Somebody said something to my lady wife along the lines of, “Would Jim be interested in these?” I think the person was talking about horses, or sheep, or something. My lady wife looked at what was being talked about and said, “Oh no, he’s a cowman.”
So having dairy cows back is nice. Not my cows, but still, they weren’t my sheep, I’m just playing the gracious host. But it’s good to have them about the place again.
I’ve always liked working with cattle. Suckler cows are fine, calves and stirks are just like dealing with kids. They can be cute and they can be little horrors as well. But when you’re dealing with dairy cows you’re dealing with ladies far more grown up than a lot of people you’ll meet.
What I like about cows is their unabashed curiosity. Old or young they’ll still all wander across to see what’s going on. Sal rolls on the grass to freshen up and as she sits up, three cows will be sniffing her.
They’re also very accepting. We put them through a new milking parlour. (Well they’d never seen it before, or anything like it.) The first time through there was considerable hesitation, everything had to be sniffed, but then they discovered the feed and suddenly things seemed to make more sense to them. Second time through the parlour, about one in six was still a little hesitant. After a couple of days, this was all old hat and they were at home in it.
In fact after three or four days they’d worked out the new routine and had settled perfectly happily to a new home.
But what is interesting is that cows obviously do think about things. One or two worked out that if they went back the wrong way after they’d been milked, it was surprising how much feed they’d find that somebody else had missed.
Frankly this can be a pain in the proverbial because whilst they’re trying to go back, it’s against the flow. So you have cows meeting in a relatively narrow passage and there’s this clash of wills.
It’s also interesting to look at cows coping with automatic feeders. We’ve never had them, but I know people who do. The cow wears a collar with a computer chip. She goes to the feeder, the computer looks at how much concentrate feed the cow is entitled to and gives her some. The idea is that the cow eats a little and often. It’s better for her digestion. Now in late lactation she’s getting all the nutrition she needs from grass and/or silage, so she doesn’t need concentrate. So when she goes into the automatic feeder, the computer says ‘No,’ and she doesn’t get anything.
At this point cows have been known to butt the feeder. Not a major blow, more a nudge, just to wake the feeder up and remind it of its responsibilities.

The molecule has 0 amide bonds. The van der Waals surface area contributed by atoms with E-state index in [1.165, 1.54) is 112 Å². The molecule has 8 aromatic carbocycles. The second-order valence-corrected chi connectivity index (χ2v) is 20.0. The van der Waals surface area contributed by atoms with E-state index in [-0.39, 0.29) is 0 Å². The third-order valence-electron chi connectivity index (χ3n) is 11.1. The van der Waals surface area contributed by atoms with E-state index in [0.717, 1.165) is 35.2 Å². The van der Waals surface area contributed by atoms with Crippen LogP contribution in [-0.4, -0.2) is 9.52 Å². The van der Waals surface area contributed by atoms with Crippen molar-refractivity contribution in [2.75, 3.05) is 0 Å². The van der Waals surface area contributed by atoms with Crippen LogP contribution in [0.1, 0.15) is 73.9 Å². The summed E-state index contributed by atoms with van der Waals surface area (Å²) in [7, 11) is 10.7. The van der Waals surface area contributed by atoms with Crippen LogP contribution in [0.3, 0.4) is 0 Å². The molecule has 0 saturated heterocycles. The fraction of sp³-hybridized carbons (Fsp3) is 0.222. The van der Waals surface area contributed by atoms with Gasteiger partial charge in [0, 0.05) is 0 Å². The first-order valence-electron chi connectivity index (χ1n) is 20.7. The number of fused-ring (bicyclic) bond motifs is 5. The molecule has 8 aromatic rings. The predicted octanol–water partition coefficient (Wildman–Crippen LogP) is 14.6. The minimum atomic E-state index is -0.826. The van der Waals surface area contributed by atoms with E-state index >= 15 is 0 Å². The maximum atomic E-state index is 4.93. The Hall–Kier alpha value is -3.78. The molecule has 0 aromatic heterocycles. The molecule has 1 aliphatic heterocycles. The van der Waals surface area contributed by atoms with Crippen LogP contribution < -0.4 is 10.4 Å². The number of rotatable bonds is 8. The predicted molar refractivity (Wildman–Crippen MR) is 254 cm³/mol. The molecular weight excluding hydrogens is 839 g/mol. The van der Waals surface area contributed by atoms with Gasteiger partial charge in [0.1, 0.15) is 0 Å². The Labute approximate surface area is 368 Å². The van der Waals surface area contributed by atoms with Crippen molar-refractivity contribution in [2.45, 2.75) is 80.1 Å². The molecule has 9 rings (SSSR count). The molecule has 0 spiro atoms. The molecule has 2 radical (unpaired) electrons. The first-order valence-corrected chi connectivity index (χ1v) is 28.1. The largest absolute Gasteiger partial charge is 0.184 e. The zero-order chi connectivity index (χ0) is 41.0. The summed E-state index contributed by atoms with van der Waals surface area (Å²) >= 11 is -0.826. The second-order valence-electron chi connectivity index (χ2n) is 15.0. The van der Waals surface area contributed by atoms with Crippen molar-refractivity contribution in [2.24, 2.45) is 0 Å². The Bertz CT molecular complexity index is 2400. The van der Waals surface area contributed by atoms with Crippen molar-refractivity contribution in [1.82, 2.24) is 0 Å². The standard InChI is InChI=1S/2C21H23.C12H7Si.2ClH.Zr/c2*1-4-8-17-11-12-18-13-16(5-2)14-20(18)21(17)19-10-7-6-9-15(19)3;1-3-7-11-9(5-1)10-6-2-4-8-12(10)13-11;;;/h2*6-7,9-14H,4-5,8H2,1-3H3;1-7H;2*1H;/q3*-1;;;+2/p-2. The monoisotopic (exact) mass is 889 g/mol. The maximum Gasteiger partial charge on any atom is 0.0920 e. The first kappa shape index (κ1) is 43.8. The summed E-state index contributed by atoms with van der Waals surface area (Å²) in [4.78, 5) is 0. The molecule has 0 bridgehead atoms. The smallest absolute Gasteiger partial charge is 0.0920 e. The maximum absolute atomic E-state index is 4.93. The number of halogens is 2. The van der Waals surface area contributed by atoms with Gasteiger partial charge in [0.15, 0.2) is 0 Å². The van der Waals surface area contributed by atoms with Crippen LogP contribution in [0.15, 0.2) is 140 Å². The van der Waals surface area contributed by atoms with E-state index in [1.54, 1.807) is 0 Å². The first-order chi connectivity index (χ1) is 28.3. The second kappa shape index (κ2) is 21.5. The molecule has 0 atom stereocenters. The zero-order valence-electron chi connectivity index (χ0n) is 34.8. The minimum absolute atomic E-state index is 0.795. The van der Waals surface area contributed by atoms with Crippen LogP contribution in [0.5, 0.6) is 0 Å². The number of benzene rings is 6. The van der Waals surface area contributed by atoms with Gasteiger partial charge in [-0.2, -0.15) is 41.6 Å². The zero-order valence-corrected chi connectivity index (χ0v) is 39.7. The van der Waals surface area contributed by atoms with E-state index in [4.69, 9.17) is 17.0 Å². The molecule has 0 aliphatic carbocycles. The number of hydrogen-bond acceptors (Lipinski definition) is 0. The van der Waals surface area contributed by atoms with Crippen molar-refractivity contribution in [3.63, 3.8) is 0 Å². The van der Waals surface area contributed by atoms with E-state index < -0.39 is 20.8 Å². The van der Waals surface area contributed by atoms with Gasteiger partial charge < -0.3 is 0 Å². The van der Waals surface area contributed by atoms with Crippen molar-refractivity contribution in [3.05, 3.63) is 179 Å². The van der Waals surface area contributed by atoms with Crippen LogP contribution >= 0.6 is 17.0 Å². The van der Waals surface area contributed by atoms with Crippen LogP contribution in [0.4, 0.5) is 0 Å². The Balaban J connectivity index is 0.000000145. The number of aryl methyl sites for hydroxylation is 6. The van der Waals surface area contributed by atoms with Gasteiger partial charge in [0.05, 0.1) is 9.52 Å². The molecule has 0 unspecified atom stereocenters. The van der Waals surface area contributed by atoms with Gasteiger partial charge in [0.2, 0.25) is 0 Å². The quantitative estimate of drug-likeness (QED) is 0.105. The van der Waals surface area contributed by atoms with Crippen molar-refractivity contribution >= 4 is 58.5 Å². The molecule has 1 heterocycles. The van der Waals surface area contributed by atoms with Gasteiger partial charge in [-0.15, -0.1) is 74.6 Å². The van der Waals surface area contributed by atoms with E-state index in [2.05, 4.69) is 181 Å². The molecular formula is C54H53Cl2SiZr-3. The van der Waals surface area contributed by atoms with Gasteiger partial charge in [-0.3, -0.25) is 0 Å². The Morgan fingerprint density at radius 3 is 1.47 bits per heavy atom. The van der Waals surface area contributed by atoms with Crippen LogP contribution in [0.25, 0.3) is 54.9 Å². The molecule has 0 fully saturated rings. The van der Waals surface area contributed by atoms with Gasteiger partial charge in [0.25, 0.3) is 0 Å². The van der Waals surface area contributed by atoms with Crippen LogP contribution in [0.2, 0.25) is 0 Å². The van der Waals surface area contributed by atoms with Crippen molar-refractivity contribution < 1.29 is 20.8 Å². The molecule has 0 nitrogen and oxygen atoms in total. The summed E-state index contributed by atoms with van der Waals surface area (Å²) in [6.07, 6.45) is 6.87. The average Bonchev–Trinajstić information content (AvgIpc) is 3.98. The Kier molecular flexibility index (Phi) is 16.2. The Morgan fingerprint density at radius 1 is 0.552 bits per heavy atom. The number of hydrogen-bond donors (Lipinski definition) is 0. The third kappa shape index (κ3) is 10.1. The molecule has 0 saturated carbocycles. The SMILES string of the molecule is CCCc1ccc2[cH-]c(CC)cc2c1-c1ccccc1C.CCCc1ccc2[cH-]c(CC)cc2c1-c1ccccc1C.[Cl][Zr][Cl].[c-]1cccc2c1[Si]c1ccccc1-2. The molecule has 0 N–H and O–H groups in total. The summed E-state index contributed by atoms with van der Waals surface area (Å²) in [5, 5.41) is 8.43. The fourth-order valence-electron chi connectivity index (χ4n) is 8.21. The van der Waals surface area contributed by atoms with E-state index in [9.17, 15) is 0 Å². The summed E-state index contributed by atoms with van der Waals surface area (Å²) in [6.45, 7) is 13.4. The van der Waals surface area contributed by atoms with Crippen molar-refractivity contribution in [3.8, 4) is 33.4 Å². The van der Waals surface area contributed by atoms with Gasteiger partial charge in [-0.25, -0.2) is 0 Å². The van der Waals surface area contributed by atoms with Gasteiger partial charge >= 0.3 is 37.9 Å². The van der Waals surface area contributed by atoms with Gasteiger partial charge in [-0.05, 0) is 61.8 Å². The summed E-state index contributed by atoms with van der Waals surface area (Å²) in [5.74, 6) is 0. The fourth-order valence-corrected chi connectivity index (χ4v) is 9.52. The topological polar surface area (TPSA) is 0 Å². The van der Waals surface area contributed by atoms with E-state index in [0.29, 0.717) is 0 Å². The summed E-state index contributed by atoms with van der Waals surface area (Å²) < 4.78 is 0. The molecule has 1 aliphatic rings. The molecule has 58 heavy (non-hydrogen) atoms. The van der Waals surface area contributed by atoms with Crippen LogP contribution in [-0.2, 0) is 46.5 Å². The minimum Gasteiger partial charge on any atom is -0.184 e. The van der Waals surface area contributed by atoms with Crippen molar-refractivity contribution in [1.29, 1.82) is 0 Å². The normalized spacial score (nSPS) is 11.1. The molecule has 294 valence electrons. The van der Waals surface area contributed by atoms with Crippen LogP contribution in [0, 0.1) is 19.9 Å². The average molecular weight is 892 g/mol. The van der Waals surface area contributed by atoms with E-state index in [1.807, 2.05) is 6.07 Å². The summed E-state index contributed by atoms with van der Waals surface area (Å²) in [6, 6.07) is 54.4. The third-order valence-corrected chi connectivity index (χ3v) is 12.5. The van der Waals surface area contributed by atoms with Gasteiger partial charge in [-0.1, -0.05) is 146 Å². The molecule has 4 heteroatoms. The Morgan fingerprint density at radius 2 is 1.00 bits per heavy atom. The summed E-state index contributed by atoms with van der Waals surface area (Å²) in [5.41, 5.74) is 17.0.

Some of the early ones weren’t designed with this in mind and it was discovered that the cow could effectively ‘get round’ the computerised delivery system by just shaking the feeder so feed dropped into the trough anyway. It hadn’t taken them long for some of them to work this out, and when a cow shakes something, it is pretty comprehensively shaken.
Other cows realised that if the feeder wasn’t feeding you, it might still feed somebody else. So they would let another cow in, wait for the sound of feed falling into the trough, and then try and push the other cow out. As you can imagine, decent automatic feeders are designed to be seriously robust.
If cows have a mental failing it is that they seem to assume that if they can get their head through, the rest of their body will follow. Unfortunately they’re wedge shaped. The head goes through, the neck isn’t a problem, and then you come to the shoulders.
It has to be said that with a cow weighing over half a ton, their assumption isn’t an entirely unreasonable one. It’s surprising what does give when they start casually trying to squeeze through.
Not much about cows, but still, it has a really superior dog in charge
as one reviewer said
“This is a selection of anecdotes about life as a farmer in Cumbria. The writer grew up on his farm, and generations of his family before him farmed the land. You develop a real feeling for the land you are hefted to and this comes across in these stories. We hear of the cattle, the sheep, his succession of working dogs, the weather and the neighbours, in an amusing and chatty style as the snippets of Jim Webster’s countryman’s wisdom fall gently. I love this collection.”